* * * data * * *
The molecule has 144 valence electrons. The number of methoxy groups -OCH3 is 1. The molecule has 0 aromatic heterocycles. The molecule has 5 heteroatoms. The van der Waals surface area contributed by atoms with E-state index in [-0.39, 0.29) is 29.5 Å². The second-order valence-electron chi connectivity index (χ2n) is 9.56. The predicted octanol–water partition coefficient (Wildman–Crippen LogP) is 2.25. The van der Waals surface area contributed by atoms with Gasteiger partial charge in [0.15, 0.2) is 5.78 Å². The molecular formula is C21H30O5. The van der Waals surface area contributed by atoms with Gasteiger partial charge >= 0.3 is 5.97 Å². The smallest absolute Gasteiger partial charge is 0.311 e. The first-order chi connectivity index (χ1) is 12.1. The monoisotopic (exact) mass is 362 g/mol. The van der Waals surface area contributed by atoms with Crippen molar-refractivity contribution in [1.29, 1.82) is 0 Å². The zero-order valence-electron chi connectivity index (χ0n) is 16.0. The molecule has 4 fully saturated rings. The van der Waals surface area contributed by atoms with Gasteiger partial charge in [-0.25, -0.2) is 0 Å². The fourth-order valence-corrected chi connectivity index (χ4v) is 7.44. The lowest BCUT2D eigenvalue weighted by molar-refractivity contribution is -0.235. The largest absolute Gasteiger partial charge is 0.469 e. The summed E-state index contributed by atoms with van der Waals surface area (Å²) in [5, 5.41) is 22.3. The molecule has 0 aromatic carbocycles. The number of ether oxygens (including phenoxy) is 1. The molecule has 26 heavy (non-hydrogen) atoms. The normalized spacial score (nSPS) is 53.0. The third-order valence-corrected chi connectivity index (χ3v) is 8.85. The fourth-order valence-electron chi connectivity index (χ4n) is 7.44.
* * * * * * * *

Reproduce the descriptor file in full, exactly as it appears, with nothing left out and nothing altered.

The molecule has 144 valence electrons. The number of methoxy groups -OCH3 is 1. The molecule has 0 aromatic heterocycles. The molecule has 5 heteroatoms. The van der Waals surface area contributed by atoms with E-state index in [-0.39, 0.29) is 29.5 Å². The second-order valence-electron chi connectivity index (χ2n) is 9.56. The predicted octanol–water partition coefficient (Wildman–Crippen LogP) is 2.25. The van der Waals surface area contributed by atoms with Gasteiger partial charge in [0.15, 0.2) is 5.78 Å². The molecular formula is C21H30O5. The van der Waals surface area contributed by atoms with Gasteiger partial charge >= 0.3 is 5.97 Å². The smallest absolute Gasteiger partial charge is 0.311 e. The first-order chi connectivity index (χ1) is 12.1. The monoisotopic (exact) mass is 362 g/mol. The van der Waals surface area contributed by atoms with Crippen molar-refractivity contribution in [1.29, 1.82) is 0 Å². The zero-order valence-electron chi connectivity index (χ0n) is 16.0. The molecule has 4 fully saturated rings. The van der Waals surface area contributed by atoms with Gasteiger partial charge in [-0.25, -0.2) is 0 Å². The fourth-order valence-corrected chi connectivity index (χ4v) is 7.44. The lowest BCUT2D eigenvalue weighted by molar-refractivity contribution is -0.235. The largest absolute Gasteiger partial charge is 0.469 e. The summed E-state index contributed by atoms with van der Waals surface area (Å²) in [5, 5.41) is 22.3. The molecule has 0 aromatic carbocycles. The number of ether oxygens (including phenoxy) is 1. The molecule has 26 heavy (non-hydrogen) atoms. The normalized spacial score (nSPS) is 53.0. The third-order valence-corrected chi connectivity index (χ3v) is 8.85. The fourth-order valence-electron chi connectivity index (χ4n) is 7.44.